For at least the third time in 2021, occupants of homes and businesses in San Diego were startled late Tuesday morning by an unexplained, abrupt shaking.
Residents reported feeling the brief, violent shake at 11:36 in the Mission Hills and San Carlos neighborhoods of San Diego, as well as in Santee and El Cajon in East County.
Shortly after the jarring incident, many San Diegans took to Twitter and other social-media platforms. One person tweeted out that "san diego is cool bc im like oh wow just felt an earthquake but no actually it was a sonic boom." Another tweeted, "I'm just logging in to confirm if that really was an earthquake or if I was losing my mind lmao. San Diego acting real sus right now, quaking while its raining."
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Official confirmation of the incident was slow in coming, but an official with United States Geological Society said that there no quakes locally at that time. Spokesman Robert DeGroot said USGS sensors did not detect anything seismic activity at that time.
Representatives for San Diego Sheriff's and San Diego Police said Tuesday morning that they had not received any calls reporting the incident, and the National Weather Service said they were unaware of anything that might have caused the event.
NBC 7 put in a request for a statement with officials at Marine Corps Air Base Miramar and received the following reply:
"MCAS Miramar does not have the ability to track aircraft outside of its immediate airspace directly in and around the base. The FAA is the federal agency responsible for monitoring flight throughout San Diego and would best be able to answer your query."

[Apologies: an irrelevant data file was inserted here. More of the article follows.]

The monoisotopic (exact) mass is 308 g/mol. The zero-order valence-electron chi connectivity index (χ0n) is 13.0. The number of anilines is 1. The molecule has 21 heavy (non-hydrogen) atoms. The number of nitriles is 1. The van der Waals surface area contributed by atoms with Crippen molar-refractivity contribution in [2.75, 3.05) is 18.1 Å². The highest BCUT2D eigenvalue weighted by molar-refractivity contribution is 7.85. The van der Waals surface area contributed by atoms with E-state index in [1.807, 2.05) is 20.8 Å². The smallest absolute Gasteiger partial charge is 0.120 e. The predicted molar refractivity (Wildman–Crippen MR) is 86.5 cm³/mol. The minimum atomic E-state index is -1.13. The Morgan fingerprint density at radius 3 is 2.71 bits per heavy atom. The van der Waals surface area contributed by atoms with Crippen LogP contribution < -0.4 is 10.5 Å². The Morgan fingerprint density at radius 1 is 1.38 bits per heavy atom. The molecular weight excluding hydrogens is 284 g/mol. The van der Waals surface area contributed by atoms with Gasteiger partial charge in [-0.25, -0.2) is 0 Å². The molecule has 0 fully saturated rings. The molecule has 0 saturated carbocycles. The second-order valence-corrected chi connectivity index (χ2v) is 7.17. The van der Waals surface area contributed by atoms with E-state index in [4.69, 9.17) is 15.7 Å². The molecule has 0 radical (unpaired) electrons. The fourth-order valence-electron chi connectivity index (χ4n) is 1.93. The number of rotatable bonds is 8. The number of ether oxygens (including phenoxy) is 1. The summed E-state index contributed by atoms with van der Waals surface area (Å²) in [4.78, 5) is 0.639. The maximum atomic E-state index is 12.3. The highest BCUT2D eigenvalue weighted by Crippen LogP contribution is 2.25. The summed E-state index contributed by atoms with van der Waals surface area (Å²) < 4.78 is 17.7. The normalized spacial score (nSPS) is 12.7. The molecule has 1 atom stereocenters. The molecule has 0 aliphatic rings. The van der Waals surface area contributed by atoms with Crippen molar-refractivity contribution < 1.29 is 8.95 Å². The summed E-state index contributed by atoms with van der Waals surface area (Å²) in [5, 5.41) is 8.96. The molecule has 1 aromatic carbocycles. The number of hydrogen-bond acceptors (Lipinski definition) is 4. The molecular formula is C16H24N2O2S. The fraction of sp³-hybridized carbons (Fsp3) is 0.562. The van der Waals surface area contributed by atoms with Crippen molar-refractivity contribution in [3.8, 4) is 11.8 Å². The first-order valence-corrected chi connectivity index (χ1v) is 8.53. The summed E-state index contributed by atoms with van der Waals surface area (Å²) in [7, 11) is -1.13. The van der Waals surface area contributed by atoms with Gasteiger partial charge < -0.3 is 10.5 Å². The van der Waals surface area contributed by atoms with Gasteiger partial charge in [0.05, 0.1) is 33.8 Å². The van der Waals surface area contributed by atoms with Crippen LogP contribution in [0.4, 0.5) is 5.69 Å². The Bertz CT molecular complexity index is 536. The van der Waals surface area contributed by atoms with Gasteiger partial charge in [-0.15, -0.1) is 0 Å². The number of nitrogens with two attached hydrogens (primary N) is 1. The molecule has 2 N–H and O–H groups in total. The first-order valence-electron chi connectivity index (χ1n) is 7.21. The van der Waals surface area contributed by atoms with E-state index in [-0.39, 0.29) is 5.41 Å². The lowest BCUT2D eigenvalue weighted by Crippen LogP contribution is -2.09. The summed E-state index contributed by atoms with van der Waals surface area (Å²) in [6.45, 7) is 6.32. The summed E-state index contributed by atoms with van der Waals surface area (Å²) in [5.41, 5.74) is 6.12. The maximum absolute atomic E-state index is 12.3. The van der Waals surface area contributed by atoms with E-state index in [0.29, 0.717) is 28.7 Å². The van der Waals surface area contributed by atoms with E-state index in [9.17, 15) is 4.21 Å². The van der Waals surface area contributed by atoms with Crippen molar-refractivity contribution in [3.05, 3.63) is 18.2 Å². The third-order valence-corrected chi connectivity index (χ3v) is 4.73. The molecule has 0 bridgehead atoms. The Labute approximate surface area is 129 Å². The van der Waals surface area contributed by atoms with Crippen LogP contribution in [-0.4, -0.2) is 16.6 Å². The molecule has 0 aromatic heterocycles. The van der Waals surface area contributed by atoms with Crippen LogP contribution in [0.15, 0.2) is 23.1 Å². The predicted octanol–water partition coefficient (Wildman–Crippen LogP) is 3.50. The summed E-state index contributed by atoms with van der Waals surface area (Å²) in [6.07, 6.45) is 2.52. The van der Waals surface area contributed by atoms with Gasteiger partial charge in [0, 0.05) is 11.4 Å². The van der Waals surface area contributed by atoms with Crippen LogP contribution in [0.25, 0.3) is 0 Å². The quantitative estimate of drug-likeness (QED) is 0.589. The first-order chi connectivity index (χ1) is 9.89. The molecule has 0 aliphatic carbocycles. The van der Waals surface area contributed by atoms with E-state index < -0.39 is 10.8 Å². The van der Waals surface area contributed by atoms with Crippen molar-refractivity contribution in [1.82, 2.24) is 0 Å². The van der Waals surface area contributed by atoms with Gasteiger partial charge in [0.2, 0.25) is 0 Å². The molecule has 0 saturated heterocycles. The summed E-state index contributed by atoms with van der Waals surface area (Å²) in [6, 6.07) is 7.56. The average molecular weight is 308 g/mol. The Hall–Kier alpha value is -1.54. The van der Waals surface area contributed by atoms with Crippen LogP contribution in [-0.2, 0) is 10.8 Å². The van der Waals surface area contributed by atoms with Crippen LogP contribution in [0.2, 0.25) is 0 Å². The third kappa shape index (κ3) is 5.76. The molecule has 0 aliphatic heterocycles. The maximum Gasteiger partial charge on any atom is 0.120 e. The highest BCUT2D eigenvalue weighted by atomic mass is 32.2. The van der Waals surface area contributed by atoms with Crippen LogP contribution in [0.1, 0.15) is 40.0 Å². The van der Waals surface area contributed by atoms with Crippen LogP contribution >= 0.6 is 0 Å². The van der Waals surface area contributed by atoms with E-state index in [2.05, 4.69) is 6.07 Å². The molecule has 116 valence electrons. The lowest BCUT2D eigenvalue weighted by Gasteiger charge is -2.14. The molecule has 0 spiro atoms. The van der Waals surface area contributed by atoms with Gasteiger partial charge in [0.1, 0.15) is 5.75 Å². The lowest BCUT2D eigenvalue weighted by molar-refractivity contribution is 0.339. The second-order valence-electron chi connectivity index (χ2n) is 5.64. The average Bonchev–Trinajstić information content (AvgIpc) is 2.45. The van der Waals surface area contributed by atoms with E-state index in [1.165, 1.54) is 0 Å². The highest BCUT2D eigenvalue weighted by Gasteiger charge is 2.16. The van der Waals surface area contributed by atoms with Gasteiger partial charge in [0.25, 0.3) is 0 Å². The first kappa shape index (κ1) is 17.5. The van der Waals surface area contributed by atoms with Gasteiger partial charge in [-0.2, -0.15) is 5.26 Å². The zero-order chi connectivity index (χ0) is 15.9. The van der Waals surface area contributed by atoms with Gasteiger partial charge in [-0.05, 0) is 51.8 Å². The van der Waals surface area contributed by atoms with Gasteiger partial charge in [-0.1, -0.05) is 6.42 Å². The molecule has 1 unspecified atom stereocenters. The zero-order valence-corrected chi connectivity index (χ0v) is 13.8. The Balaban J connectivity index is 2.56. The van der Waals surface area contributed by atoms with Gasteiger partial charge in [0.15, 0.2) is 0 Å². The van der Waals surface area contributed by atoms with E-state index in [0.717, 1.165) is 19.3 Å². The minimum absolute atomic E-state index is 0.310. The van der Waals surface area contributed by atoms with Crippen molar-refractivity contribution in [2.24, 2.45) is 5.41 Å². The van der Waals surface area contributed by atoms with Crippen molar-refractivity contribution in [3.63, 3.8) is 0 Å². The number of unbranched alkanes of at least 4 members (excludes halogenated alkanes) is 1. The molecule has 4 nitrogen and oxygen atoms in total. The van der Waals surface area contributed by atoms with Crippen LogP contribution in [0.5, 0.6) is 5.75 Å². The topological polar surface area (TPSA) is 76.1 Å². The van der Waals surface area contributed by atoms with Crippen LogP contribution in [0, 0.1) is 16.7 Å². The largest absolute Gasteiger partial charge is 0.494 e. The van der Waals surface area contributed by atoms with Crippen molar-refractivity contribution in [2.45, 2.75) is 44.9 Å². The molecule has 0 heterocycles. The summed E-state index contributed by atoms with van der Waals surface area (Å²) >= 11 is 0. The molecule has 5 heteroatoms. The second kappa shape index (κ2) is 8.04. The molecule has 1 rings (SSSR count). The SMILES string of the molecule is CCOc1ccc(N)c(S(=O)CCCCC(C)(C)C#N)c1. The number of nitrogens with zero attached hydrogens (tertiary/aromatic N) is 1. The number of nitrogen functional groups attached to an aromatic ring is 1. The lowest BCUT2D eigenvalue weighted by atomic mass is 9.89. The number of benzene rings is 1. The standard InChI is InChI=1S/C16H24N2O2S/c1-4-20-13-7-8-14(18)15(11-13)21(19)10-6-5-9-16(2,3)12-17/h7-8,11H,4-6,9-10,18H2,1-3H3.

NBC 7 asked the FAA if it could confirm whether any aircraft, military or otherwise, was operating at speeds in or around San Diego County at the time that could cause such an event?
"A sonic boom would only come from military aircraft operating in military airspace," FAA public-affairs specialist Steve Kulm replied. "I recommend contacting the military."
Asked if any military aircraft were operating offshore from San Diego at approximately 11:36 a.m. on Tuesday, Marine Capt. Matthew 'Red Bull' Gregory replied, "No, I cannot."
Of course, the Marines are not the only branch of the military to operate locally; the Department of Defense, U.S. Air Force and U.S. Navy also fly in the offshore training ranges, a military spokesman told NBC 7.
NBC 7 also contacted the U.S. Navy regarding Tuesday's incident.
“We have no indications that naval aircraft caused a sonic boom in or around the San Diego area today,” Cmdr. Zach Harrell, spokesperson for Commander, Naval Air Forces, said via email on Tuesday afternoon.
"Weird things happen all the time, and we find perfectly scientific explanations for them," the USGS's DeGroot said, adding later, "we find things that pique our interest and then we figure it out."
In June, an official with MCAS Miramar said a similar incident that occurred on June 8 was possibly due to aircraft training over the Pacific.
"While MCAS Miramar cannot account for every sound event that occurs within the area, in this case the cause is possibly due to aircraft training occurring in the W-291 range, approximately 30 miles southwest of San Diego over the Pacific Ocean," MCAS said in a release. MCAS Miramar said two aircraft departed the base on June 8 and were conducting air-to-air combat training.
Since the mid-1970s, the Federal Aviation Administration (FAA) has largely restricted supersonic flight over land. However, over the Pacific and at that distance, supersonic speed is within all FAA statutes and military regulations, MCAS Miramar explained.
USGS Duty Seismologist Jonathan Tytell said the "event" in June was picked up by three sensors: one in Rosarito, Mexico; another in Pala; and a third on Barrett Mountain. Tytell said the "event" definitely wasn't an earthquake.
'Unknown Event' in February
Another mysterious boom took place in February. The "unknown event," as the U.S. Geological Survey referred to it, had many San Diegans posting on social media that they heard a boom and felt sudden shaking.
Whatever it was, it was noticed at around 5:10 p.m. on Feb. 16, with many who reported the event concentrated in the southern half of San Diego County.
An on-duty seismologist for the USGS confirmed to NBC 7 at the time that there was no earthquake detected on sensors in the county during the same time frame.